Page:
Carmon, N. (editor) ⋅ 1996
The tendency to migrate is a basic human characteristic. The origin of homo sapiens has not been ascertained beyond all doubt, but experts seem to agree that our species first made its appearance on the African continent and that it has been spreading over the planet ever since. The current dispersion of people around the world has been created through many small- and large-scale migration movements: raids, invasions, conquests, slave trade and colonization as well as pilgrimage and settlement beyond frontier areas.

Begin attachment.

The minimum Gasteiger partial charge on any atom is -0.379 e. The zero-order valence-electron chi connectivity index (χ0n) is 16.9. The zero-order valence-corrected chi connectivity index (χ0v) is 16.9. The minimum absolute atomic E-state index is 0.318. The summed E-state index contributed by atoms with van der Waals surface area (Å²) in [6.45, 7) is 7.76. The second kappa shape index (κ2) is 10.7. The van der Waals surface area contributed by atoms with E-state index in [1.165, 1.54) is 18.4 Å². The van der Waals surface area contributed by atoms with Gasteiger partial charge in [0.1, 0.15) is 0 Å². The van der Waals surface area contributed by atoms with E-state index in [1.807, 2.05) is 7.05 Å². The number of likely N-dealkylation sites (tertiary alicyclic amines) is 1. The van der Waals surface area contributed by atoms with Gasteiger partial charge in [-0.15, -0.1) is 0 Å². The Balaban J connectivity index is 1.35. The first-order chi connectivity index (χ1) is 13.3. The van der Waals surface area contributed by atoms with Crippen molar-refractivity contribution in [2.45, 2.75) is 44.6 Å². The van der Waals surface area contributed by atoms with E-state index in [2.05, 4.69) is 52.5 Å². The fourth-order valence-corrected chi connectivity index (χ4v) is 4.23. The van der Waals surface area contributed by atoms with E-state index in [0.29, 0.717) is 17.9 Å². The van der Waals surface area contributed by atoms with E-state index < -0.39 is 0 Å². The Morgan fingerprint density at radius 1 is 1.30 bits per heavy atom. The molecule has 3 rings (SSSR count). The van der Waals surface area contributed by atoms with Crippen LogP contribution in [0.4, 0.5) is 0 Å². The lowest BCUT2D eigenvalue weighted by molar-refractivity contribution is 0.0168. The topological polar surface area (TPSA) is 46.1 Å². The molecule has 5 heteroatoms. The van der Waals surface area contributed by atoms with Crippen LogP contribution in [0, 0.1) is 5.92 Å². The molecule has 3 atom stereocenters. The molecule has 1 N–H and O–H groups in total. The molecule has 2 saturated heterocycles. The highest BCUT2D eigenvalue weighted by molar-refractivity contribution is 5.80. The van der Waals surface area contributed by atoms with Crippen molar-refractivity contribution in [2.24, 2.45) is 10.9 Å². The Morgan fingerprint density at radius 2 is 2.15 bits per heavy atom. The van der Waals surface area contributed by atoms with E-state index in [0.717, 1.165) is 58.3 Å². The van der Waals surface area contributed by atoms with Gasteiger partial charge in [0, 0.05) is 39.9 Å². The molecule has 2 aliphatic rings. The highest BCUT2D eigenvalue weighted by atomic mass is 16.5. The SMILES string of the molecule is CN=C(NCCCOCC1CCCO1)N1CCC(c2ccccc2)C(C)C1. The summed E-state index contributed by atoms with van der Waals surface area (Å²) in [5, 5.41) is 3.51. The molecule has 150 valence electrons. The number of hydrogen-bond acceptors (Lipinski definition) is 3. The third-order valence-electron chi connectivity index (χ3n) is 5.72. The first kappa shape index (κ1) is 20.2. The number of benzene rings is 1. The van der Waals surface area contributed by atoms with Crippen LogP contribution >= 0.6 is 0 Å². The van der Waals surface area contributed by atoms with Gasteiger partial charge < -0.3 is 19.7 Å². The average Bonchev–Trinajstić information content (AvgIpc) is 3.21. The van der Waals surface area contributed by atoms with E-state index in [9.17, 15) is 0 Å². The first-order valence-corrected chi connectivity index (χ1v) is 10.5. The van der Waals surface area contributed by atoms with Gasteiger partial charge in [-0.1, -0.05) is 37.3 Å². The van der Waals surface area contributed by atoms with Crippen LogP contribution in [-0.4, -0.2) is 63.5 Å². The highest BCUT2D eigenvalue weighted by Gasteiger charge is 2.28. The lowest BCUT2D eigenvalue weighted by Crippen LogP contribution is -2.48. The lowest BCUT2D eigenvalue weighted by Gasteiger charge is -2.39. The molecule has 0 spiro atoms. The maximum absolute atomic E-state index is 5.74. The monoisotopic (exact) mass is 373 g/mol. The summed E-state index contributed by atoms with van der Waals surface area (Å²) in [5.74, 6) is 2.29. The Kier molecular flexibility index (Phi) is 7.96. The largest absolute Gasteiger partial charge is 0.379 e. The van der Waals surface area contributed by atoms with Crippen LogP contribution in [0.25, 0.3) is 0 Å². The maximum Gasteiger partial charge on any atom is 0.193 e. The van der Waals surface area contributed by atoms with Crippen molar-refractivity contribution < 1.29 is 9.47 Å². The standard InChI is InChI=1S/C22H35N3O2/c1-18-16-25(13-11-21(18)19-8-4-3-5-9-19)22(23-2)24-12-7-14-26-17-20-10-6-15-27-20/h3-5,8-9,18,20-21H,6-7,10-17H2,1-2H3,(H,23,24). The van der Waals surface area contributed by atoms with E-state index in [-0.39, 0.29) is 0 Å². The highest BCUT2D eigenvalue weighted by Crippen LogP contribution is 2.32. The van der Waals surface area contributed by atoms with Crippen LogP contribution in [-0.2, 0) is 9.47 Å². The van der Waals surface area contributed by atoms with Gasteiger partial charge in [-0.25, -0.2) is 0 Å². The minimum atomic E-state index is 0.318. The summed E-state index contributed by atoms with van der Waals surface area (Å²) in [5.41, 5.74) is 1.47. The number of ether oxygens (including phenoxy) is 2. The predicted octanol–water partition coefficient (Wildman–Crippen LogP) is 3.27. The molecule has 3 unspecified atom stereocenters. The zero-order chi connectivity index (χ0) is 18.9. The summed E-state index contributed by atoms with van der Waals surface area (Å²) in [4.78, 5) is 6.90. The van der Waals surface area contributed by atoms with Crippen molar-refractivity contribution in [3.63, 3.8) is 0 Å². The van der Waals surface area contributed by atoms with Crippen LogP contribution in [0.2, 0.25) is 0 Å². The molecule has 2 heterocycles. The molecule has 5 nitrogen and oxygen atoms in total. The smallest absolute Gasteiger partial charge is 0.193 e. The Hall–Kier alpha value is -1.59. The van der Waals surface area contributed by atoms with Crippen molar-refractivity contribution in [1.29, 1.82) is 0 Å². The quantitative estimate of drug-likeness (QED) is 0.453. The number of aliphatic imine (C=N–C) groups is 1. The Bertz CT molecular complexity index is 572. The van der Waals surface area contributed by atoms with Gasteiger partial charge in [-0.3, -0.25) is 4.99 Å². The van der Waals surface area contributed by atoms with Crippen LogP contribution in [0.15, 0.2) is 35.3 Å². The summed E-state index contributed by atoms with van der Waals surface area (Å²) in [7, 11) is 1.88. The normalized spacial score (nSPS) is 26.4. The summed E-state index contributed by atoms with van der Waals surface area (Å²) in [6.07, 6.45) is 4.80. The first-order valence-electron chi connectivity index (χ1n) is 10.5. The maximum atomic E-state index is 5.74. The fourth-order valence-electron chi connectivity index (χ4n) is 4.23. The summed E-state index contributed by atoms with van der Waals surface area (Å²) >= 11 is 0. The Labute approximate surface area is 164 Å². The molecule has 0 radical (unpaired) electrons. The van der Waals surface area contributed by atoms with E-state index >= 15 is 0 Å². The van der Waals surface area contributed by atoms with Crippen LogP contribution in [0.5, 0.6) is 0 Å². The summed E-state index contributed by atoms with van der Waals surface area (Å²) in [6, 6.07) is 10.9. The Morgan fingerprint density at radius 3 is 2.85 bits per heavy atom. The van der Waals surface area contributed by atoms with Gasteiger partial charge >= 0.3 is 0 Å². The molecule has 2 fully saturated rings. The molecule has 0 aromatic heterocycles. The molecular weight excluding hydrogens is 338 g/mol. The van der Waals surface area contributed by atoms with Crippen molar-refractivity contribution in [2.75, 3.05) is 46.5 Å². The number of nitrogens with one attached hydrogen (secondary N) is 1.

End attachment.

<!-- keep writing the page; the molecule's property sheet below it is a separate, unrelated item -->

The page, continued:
Throughout human history, migration movements have created problems and conflicts that have studied by social scientists. Now, when we are entering a new stage in human history, the new post-industrial era, this chapter is intended to initiate discussion of the issues of migration in the context of a young, yet largely unfamiliar age. The chapter opens with a characterization of the new era, continues with quantitative and qualitative analyses of the economic, social and cultural aspects of immigration and integration and ends with a question: will the present economic globalization be followed by immigration-driven social globalization in post-industrial societies?